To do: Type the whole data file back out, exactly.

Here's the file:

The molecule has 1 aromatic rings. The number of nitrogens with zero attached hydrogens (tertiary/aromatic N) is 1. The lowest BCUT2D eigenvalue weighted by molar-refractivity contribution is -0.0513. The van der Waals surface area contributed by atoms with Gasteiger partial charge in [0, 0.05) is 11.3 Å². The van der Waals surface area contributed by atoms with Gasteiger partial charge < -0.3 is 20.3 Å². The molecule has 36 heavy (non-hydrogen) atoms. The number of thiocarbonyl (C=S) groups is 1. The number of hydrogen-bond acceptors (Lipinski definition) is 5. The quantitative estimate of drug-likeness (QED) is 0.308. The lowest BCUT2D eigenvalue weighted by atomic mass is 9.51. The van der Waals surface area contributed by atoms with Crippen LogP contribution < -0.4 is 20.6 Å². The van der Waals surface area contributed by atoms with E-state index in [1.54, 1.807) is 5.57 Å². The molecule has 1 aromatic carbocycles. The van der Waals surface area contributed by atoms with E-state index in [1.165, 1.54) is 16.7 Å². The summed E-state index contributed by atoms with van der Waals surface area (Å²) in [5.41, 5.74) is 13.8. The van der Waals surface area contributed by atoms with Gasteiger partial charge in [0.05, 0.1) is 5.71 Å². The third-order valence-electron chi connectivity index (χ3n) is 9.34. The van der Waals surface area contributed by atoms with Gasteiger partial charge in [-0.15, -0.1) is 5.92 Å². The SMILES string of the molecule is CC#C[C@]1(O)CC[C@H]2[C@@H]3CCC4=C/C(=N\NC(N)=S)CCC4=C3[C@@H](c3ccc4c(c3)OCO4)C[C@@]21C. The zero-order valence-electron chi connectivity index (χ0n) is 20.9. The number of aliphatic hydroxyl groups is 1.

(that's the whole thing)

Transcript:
The molecule has 1 aromatic rings. The number of nitrogens with zero attached hydrogens (tertiary/aromatic N) is 1. The lowest BCUT2D eigenvalue weighted by molar-refractivity contribution is -0.0513. The van der Waals surface area contributed by atoms with Gasteiger partial charge in [0, 0.05) is 11.3 Å². The van der Waals surface area contributed by atoms with Gasteiger partial charge < -0.3 is 20.3 Å². The molecule has 36 heavy (non-hydrogen) atoms. The number of thiocarbonyl (C=S) groups is 1. The number of hydrogen-bond acceptors (Lipinski definition) is 5. The quantitative estimate of drug-likeness (QED) is 0.308. The lowest BCUT2D eigenvalue weighted by atomic mass is 9.51. The van der Waals surface area contributed by atoms with Crippen LogP contribution < -0.4 is 20.6 Å². The van der Waals surface area contributed by atoms with E-state index in [1.54, 1.807) is 5.57 Å². The molecule has 1 aromatic carbocycles. The van der Waals surface area contributed by atoms with E-state index in [1.165, 1.54) is 16.7 Å². The summed E-state index contributed by atoms with van der Waals surface area (Å²) in [5.41, 5.74) is 13.8. The van der Waals surface area contributed by atoms with Gasteiger partial charge in [0.05, 0.1) is 5.71 Å². The third-order valence-electron chi connectivity index (χ3n) is 9.34. The van der Waals surface area contributed by atoms with Gasteiger partial charge in [-0.15, -0.1) is 5.92 Å². The SMILES string of the molecule is CC#C[C@]1(O)CC[C@H]2[C@@H]3CCC4=C/C(=N\NC(N)=S)CCC4=C3[C@@H](c3ccc4c(c3)OCO4)C[C@@]21C. The zero-order valence-electron chi connectivity index (χ0n) is 20.9. The number of aliphatic hydroxyl groups is 1.